The beginning of August is just right around the corner, and with it, the new Construction Confined Space Rules (26 CFR 1926 Subpart AA) comes into effect. For the most part, it resembles the General Industry Confined Space Standard (29 CFR 1910.146), but there are some key differences that employers and safety professionals should be aware of.
Even if your employees do not enter confined spaces, employers are still required to “take effective steps to prevent [their] employees from entering the space.”
Typical construction sites are a flurry of activity. It is unlikely that any employer, unless planned, is the only contractor/subcontractor operating on a site at one time. Most of the time, there are at least a few different contractors on sites, depending on the size, scale, and complexity of the project.
For the new standard, the onus of responsibility is placed directly on the host employer. As part of a risk communication process, the host employer should disclose locations, actual/potential hazards, and previous precautions/controls used for entering the space.
Additionally, the host employer, controlling contractor, and entry employer have responsibilities for when coordination is needed between multiple parties entering the same confined space. Also, it requires an information exchange following closure of the entry permit and confined space operations, in order to ensure the controlling contractor and host employer are aware of new or changing hazards found or created in the confined space.
ANSI/ASSE A.10-2011 Safety & Health Program Requirements for Multiemployer Projects is a consensus standard that is useful in helping create a verifiable system for permit-required confines spaces and multiple employer projects.
Competent Person Evaluation of the work site and Confined Spaces, Including Permit Spaces
Other regulations, like General Industry Fall Protection, have competent person requirements. The addition of this requirement highlights the need for qualified personnel on the jobsite. One person will be accountable for the identification of existing and potential (predictable) hazards with respect to confined space.
The competent person should be involved with entry planning as a subject matter expert. Even though the competent person is not required to participate in the follow up, due consideration should be given here, as their awareness of new or changing hazards in the space is beneficial to future entries.
Continuous Atmospheric Monitoring (whenever possible)
This seems like a given, although it is not required by the letter of the law. The crux of the matter is, and anyone who’s worked in a confined space can attest, the environment or atmosphere within a confined space can and does change. It can be caused by work that’s occurring, hazards that personnel are aware of, and infrequently, hazards that are potential or weren’t considered as part of the risk assessment.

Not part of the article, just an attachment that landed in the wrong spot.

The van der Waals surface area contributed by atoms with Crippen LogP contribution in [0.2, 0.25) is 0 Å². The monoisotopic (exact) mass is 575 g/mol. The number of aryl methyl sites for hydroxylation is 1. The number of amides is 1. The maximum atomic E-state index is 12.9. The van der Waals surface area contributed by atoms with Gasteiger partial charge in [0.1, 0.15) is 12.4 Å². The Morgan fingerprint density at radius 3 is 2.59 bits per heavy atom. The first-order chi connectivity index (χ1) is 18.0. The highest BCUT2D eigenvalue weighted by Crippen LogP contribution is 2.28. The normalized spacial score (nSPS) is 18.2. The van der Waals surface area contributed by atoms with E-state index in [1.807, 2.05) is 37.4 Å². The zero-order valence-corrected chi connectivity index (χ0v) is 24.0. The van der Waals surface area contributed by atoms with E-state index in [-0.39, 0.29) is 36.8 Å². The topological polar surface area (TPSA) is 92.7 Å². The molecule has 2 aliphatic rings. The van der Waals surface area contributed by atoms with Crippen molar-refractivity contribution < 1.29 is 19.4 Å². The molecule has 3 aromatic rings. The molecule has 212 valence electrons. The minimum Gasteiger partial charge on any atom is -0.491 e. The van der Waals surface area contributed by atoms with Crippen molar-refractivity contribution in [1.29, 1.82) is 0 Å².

Continuous atmospheric monitoring should be conducted even when ventilation and other controls are in place. As a reminder, the first atmospheric test should be done without controls as a baseline for conditions in the confined space.
Continuous Monitoring of Engulfment Hazards
One of the tricky parts of dealing with hazards on s construction site, is that the hazards can, and do, change. Frequently, these occur without warning, and condition changes in the confined spaces have been tied to incidents and deaths. Monitoring provides layer of protection against environmental changes in the space for the protection of occupants.
For a quick refresher, the order of the process for atmospheric monitoring involves monitoring for oxygen, flammability, and toxic gases. Oxygen levels should be in between 19.5-23.5%. Flammable gases should not be greater than 10% of the LFL (lower flammable limit) for gases, vapors, mists, or combustible dusts. Toxic gases should be below the PEL (permissible exposure limit)/TLV (threshold limit value) or TWA (time-weighted average) of a substance.
Keep in mind that operation within the space or equipment place in proximity to ventilation or entry/exit points can affect the atmospheric conditions in the space. Welding and burning operations can produce toxic fumes, and generators / compressors can push exhaust fumes into the space.
Suspension of Permits
With respect to permit-required confined spaces, the construction rule provides a bit more flexibility than the general industry rule. For general industry, any changes to the risks or environment in the space that are not noted on the confined space permit require cancellation of the permit.
In construction, the permit is allowed to be suspended, provided that the conditions can be returned to those listed on the permit before re-entry. This requirement is less stringent than the general industry clause, and employers who have to comply with both 1910 and 1926 should consider the stronger of the two for consistency, and preventing the opportunity for field interpretations.
The consensus standard ANSI/ASSE Z117.1-2009 Safety Requirements for Confined Spaces provides no framework for the suspension of permits. Revocation of a permit seems preferable here, simply on the basis of ensuring that the qualified person or permit approval signatory remains aware of changing risks and hazards associated with the confined space.
Not Sure Where to Start?
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You can visit us on the web, or call 800.941.0714 for a free evaluation of your organization’s Confined Space written and training programs, or how you can partner with SafetyPro Resources to address your organization’s safety challenges.